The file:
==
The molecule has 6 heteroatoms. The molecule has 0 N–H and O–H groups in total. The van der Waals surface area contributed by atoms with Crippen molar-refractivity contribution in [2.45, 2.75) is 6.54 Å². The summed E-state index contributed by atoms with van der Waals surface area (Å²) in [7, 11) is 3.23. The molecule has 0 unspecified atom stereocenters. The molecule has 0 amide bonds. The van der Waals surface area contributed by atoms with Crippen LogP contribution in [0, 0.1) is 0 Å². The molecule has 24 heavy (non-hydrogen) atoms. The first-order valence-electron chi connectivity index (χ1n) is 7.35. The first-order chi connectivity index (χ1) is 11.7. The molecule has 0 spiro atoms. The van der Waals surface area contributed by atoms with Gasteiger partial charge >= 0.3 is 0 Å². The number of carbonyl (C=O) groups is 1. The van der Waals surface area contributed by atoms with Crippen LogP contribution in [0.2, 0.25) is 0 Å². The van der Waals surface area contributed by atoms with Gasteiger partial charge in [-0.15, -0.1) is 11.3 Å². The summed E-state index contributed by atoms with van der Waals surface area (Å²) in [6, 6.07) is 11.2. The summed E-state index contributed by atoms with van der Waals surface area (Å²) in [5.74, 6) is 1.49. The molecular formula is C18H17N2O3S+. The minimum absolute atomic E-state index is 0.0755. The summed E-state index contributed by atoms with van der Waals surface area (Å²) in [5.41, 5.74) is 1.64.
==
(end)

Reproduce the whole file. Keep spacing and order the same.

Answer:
The molecule has 6 heteroatoms. The molecule has 0 N–H and O–H groups in total. The van der Waals surface area contributed by atoms with Crippen molar-refractivity contribution in [2.45, 2.75) is 6.54 Å². The summed E-state index contributed by atoms with van der Waals surface area (Å²) in [7, 11) is 3.23. The molecule has 0 unspecified atom stereocenters. The molecule has 0 amide bonds. The van der Waals surface area contributed by atoms with Crippen LogP contribution in [0, 0.1) is 0 Å². The molecule has 24 heavy (non-hydrogen) atoms. The first-order valence-electron chi connectivity index (χ1n) is 7.35. The first-order chi connectivity index (χ1) is 11.7. The molecule has 0 spiro atoms. The van der Waals surface area contributed by atoms with Gasteiger partial charge >= 0.3 is 0 Å². The number of carbonyl (C=O) groups is 1. The van der Waals surface area contributed by atoms with Crippen LogP contribution in [0.2, 0.25) is 0 Å². The van der Waals surface area contributed by atoms with Gasteiger partial charge in [-0.15, -0.1) is 11.3 Å². The summed E-state index contributed by atoms with van der Waals surface area (Å²) in [6, 6.07) is 11.2. The summed E-state index contributed by atoms with van der Waals surface area (Å²) in [5.74, 6) is 1.49. The molecular formula is C18H17N2O3S+. The minimum absolute atomic E-state index is 0.0755. The summed E-state index contributed by atoms with van der Waals surface area (Å²) in [5.41, 5.74) is 1.64.